Our Task function accomplishes two things: it sends out an integer to Max (triggering a MIDI note), and increments its own timing interval so that the next run of mytask() will happen a little bit sooner. Outside of the task function, we can change our timing interval by setting the interval property to the task (e.g. tsk.interval = 250). Properties and methods of a Task object can be modified within the task function by referring to the Task as the callee, e.g.:

arguments.callee.task.interval=250; // adjust timing of task to 250
arguments.callee.task.cancel(); // have the task cancel itself
We use this reflexive capability to change our Task object’s timing interval from within the Task function. When the timing interval decreases to a suitably low value (5 milliseconds in our case), we also use this feature to have our Task function cancel the Task that called it in the first place.
Using a Math Object
Look at the code for mytask() again, paying attention to the line that changes the decay value with every bounce:

decay = decay*Math.exp(++count*dcoeff); // increment decay variable
In addition to the objects that allow for interaction between JavaScript and Max (Maxobj, Task), JavaScript has a number of core objects that can be useful when writing programs for js. The Math object has a large library of built-in properties and methods that allow you to perform commonly needed mathematical functions. In our code, we use the exp() method to the Math object, which returns the value of E (the base of the natural logarithm: roughly 2.71828) to the power of its argument (in this case, our decay coefficient multiplied by the next ball count). This is crucial to the modeling of the exponentially increasing rate of the bounce event.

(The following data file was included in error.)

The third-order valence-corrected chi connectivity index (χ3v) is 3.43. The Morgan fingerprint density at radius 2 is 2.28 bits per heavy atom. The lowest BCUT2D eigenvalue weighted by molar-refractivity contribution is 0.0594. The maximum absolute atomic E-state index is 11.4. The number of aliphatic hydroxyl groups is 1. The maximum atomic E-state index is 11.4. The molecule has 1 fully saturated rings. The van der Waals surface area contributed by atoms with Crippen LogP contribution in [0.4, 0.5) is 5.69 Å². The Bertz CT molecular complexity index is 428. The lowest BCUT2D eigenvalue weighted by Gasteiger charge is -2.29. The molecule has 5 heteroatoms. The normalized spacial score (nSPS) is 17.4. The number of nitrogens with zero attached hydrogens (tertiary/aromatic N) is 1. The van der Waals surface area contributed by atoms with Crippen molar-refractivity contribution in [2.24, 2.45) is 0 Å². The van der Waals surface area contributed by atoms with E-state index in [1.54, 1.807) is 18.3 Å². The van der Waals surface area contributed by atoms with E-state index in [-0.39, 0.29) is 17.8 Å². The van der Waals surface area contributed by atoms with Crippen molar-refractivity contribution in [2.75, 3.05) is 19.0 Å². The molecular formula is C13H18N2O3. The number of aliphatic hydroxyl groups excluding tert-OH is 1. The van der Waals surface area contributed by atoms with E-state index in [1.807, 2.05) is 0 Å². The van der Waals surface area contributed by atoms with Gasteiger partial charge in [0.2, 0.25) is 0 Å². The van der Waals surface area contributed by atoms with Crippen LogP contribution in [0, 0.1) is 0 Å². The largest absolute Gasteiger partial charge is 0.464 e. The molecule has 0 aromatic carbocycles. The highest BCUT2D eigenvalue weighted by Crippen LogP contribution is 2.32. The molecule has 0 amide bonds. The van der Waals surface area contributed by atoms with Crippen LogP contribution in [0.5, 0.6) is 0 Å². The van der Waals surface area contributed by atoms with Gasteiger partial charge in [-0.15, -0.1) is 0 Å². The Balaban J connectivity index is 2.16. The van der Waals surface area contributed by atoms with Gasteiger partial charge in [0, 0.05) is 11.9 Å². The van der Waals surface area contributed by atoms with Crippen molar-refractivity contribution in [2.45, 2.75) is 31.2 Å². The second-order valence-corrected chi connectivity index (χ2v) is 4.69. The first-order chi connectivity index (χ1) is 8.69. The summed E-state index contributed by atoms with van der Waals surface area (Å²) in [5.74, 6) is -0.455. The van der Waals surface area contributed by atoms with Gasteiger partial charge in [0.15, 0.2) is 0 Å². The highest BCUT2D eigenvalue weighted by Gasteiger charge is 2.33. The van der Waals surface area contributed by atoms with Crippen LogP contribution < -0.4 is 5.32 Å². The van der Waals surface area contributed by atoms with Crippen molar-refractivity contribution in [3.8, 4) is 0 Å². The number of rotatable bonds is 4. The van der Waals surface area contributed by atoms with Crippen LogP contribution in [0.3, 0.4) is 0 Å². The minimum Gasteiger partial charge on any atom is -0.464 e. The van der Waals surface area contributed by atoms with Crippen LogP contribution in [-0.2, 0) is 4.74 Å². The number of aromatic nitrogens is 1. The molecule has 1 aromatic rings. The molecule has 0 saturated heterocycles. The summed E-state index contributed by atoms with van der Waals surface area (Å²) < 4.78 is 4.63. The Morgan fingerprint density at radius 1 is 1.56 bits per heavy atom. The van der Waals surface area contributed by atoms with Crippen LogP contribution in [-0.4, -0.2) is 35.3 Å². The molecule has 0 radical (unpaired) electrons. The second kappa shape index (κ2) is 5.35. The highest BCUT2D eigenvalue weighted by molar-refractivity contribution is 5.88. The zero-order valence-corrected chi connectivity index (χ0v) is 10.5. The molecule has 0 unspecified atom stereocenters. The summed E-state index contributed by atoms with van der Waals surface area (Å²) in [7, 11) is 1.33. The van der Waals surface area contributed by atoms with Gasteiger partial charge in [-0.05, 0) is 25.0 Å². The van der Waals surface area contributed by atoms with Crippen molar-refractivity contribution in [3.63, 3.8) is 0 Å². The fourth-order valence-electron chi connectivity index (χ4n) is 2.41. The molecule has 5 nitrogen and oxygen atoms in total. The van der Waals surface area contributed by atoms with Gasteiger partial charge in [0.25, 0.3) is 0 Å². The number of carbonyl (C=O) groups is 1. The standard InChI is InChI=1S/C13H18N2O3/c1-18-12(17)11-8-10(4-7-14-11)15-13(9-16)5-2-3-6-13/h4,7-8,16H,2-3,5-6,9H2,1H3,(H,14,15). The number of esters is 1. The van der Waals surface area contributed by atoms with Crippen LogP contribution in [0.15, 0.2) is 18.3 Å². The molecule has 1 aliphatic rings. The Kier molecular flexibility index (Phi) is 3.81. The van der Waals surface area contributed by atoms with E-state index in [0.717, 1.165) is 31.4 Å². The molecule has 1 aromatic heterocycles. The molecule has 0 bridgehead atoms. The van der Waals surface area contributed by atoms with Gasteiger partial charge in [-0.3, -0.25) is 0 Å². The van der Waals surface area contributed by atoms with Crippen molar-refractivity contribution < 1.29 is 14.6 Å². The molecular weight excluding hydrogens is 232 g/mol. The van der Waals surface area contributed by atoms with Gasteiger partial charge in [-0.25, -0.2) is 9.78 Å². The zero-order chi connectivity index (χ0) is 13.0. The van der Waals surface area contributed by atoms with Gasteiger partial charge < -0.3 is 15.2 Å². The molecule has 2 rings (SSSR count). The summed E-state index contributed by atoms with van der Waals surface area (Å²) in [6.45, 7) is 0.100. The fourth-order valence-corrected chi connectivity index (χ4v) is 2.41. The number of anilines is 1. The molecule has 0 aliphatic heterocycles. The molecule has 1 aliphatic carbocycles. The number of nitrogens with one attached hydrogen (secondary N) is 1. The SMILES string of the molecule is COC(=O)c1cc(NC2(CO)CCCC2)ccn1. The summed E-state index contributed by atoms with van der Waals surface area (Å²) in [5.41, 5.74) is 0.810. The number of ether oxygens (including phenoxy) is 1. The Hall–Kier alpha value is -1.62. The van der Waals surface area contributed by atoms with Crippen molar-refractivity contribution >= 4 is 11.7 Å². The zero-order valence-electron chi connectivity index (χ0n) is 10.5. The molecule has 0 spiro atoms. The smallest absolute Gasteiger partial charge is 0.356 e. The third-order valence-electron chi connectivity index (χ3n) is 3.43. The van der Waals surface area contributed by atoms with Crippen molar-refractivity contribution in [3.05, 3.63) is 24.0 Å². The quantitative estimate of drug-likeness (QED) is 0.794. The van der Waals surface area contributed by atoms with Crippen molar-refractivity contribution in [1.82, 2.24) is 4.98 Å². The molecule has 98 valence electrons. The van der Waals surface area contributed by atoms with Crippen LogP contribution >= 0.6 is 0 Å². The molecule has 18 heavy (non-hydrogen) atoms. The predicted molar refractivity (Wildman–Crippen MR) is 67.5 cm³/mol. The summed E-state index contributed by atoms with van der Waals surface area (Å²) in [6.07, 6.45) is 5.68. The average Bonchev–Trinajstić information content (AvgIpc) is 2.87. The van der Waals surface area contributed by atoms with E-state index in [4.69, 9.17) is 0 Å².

The Math object in JavaScript is roughly analogous in features to the math library in C or the expr object in Max (which is itself based on the C math library). A number of other predefined core objects (e.g. Date, String) provide similar extensions to the language that more-or-less match their C equivalents (e.g. time, string).
Arguments to the js Object
Two of our script’s variables (dcoeff and note) are determined by the arguments given to the js object. These arguments are parsed in our global code block by checking the jsarguments property of our js object:

if(jsarguments.length>1) // argument 0 is the name of the js file
{
dcoeff = jsarguments[1];
}
if(jsarguments.length>2)
{
note = jsarguments[2];
}

Note that argument 0 is the name of the JavaScript file (e.g. ‘globaltask.js’), so, realistically, we will usually start looking at the arguments starting at 1. The above code checks to make sure that the arguments exist before we attempt to assign their values to variables.
The Global Object
Close the js object’s editor and return to the tutorial patch for a moment. In the lower-left hand corner, look at the number box connected to the message box containing the text ; bounce starttime $1. Type 2000 into the number box and enter the value. Send a bounce by clicking on the button at the top. Notice that the timing between bounces in all the objects is wider than before. Try changing the number box to a small value. The timing interval should start out quicker.
We would expect our message box to have sent the message starttime 2000 to a receive object somewhere in our Max patch called bounce. In fact, it sets the starttime property of a Global object (assigned to respond to the name bounce) to 2000 within our js objects. We accomplish this be declaring a Global object in our global code:

// Global (Max namespace) variables
glob = new Global(“bounce”);
glob.starttime = 500;